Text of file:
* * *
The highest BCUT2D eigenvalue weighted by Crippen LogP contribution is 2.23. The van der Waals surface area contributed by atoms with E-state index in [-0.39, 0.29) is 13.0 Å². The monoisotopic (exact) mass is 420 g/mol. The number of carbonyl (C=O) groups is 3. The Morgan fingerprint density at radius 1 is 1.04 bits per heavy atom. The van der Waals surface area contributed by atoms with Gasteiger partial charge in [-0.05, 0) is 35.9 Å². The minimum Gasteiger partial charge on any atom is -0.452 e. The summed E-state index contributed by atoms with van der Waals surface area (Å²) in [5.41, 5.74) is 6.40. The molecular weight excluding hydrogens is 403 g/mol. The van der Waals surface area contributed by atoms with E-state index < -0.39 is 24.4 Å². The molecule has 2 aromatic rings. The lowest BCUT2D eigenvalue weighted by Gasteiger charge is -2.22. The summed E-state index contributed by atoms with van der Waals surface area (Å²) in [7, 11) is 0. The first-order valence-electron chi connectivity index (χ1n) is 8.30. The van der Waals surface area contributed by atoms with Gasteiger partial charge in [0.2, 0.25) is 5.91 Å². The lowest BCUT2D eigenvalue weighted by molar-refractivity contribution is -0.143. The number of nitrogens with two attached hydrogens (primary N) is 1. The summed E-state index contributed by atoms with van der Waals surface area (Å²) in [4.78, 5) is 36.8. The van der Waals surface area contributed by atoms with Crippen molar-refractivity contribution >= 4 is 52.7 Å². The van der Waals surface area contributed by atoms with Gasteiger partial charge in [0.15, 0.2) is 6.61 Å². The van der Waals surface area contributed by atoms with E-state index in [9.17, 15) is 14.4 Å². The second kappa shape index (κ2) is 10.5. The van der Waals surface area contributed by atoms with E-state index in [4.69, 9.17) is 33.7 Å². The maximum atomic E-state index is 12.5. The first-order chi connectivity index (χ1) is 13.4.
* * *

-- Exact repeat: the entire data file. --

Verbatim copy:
The highest BCUT2D eigenvalue weighted by Crippen LogP contribution is 2.23. The van der Waals surface area contributed by atoms with E-state index in [-0.39, 0.29) is 13.0 Å². The monoisotopic (exact) mass is 420 g/mol. The number of carbonyl (C=O) groups is 3. The Morgan fingerprint density at radius 1 is 1.04 bits per heavy atom. The van der Waals surface area contributed by atoms with Gasteiger partial charge in [-0.05, 0) is 35.9 Å². The minimum Gasteiger partial charge on any atom is -0.452 e. The summed E-state index contributed by atoms with van der Waals surface area (Å²) in [5.41, 5.74) is 6.40. The molecular weight excluding hydrogens is 403 g/mol. The van der Waals surface area contributed by atoms with E-state index < -0.39 is 24.4 Å². The molecule has 2 aromatic rings. The lowest BCUT2D eigenvalue weighted by Gasteiger charge is -2.22. The summed E-state index contributed by atoms with van der Waals surface area (Å²) in [7, 11) is 0. The first-order valence-electron chi connectivity index (χ1n) is 8.30. The van der Waals surface area contributed by atoms with Gasteiger partial charge in [0.2, 0.25) is 5.91 Å². The lowest BCUT2D eigenvalue weighted by molar-refractivity contribution is -0.143. The number of nitrogens with two attached hydrogens (primary N) is 1. The summed E-state index contributed by atoms with van der Waals surface area (Å²) in [4.78, 5) is 36.8. The van der Waals surface area contributed by atoms with Crippen molar-refractivity contribution >= 4 is 52.7 Å². The van der Waals surface area contributed by atoms with Gasteiger partial charge in [0.15, 0.2) is 6.61 Å². The van der Waals surface area contributed by atoms with E-state index in [9.17, 15) is 14.4 Å². The second kappa shape index (κ2) is 10.5. The van der Waals surface area contributed by atoms with E-state index in [4.69, 9.17) is 33.7 Å². The maximum atomic E-state index is 12.5. The first-order chi connectivity index (χ1) is 13.4.